Multi-faceted and Multi-impact: Intel and Trinity College Dublin
Intel is one of Ireland’s largest employers. The fact that for 25 years it has proactively been developing the research and innovation footprint of its operation in Ireland through links with academic institutions also makes it one of Ireland’s most enlightened employers.
Intel’s earliest engagement with Trinity College Dublin (TCD) was enabled by a connection with its many graduates at the company, with training being offered in semiconductor processing by TCD and Intel sponsoring undergraduate scholarships at TCD. However the partnership with TCD soon developed into a multi-faceted engagement and has contributed to many of the recent innovation successes for Intel Ireland.
An example of just one of their collaborations is with CRANN (the Centre for Research on Adaptive Nanostructures and Nanodevices), which began in 2006. In collaboration with University College Cork, CRANN works at the frontiers of nano and materials science. CRANN develops new knowledge of nanoscale materials, with a particular focus on new device and sensor technologies for the ICT, biotechnology and medical technology sectors, and has a growing interest in energy related research. It is industry focused and Intel has been a repeat and ongoing client of CRANN, coming to the team there with real challenges concerning the miniaturisation of semiconductors and enjoying productive collaborations with the CRANN researchers in addressing these challenges.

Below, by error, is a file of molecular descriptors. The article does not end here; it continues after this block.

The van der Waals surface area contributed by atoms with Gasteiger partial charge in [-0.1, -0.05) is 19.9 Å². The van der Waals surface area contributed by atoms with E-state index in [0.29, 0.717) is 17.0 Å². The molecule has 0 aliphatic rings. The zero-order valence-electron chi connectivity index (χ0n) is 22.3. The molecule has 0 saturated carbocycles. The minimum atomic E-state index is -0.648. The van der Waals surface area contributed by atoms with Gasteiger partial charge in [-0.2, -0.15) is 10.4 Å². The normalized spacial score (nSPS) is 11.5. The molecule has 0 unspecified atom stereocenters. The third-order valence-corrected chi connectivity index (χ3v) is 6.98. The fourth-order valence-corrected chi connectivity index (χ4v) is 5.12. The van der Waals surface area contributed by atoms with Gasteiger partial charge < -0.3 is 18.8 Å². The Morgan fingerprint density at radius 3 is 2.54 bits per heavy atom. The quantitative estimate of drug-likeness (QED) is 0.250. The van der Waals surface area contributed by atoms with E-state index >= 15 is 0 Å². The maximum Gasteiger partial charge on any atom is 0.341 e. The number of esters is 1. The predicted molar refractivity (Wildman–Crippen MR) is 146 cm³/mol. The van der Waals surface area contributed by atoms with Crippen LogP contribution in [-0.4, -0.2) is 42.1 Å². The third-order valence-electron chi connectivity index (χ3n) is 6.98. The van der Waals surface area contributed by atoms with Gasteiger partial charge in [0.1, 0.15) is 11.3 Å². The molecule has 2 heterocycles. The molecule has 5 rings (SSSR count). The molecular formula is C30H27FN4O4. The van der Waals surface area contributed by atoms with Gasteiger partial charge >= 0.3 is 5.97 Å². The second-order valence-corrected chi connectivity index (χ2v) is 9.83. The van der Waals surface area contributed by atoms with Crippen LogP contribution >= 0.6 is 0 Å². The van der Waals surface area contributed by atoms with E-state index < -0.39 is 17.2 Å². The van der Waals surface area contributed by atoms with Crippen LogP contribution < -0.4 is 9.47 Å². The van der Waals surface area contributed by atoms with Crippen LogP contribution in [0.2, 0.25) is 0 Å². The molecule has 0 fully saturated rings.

“The research in centres like CRANN, CTVR, and CNGL directly map onto the challenges our business faces today and into the future, providing new ideas and breakthrough learning which support our competitiveness. Importantly these centres also provide the high quality graduates we need to sustain and grow our business within Ireland.” Leonard Hobbs, Research Director at Intel Ireland.
And Intel keeps coming back for more. They are the Science Gallery’s Education Partner, providing regular sponsorship and content contributions to exhibitions and talks; transferring new technology though licence or acquisition (e.g. the TCD spin out Havok); seeding of new leading-edge research areas within Ireland like nanoscience; senior Intel management sitting on various institute boards across the College; and most importantly through TCD’s provision of high quality graduates to support the growth of Intel in Ireland.
The quality of TCD’s capabilities and the ease of doing business with industry continues to deepen the partnership with Intel.
“The breadth and depth of our collaborations with TCD continue to grow and we look forward to many more years of joint exploration and breakthrough innovations.” Leonard Hobbs, Research Director at Intel Ireland.
Publish date: 2014
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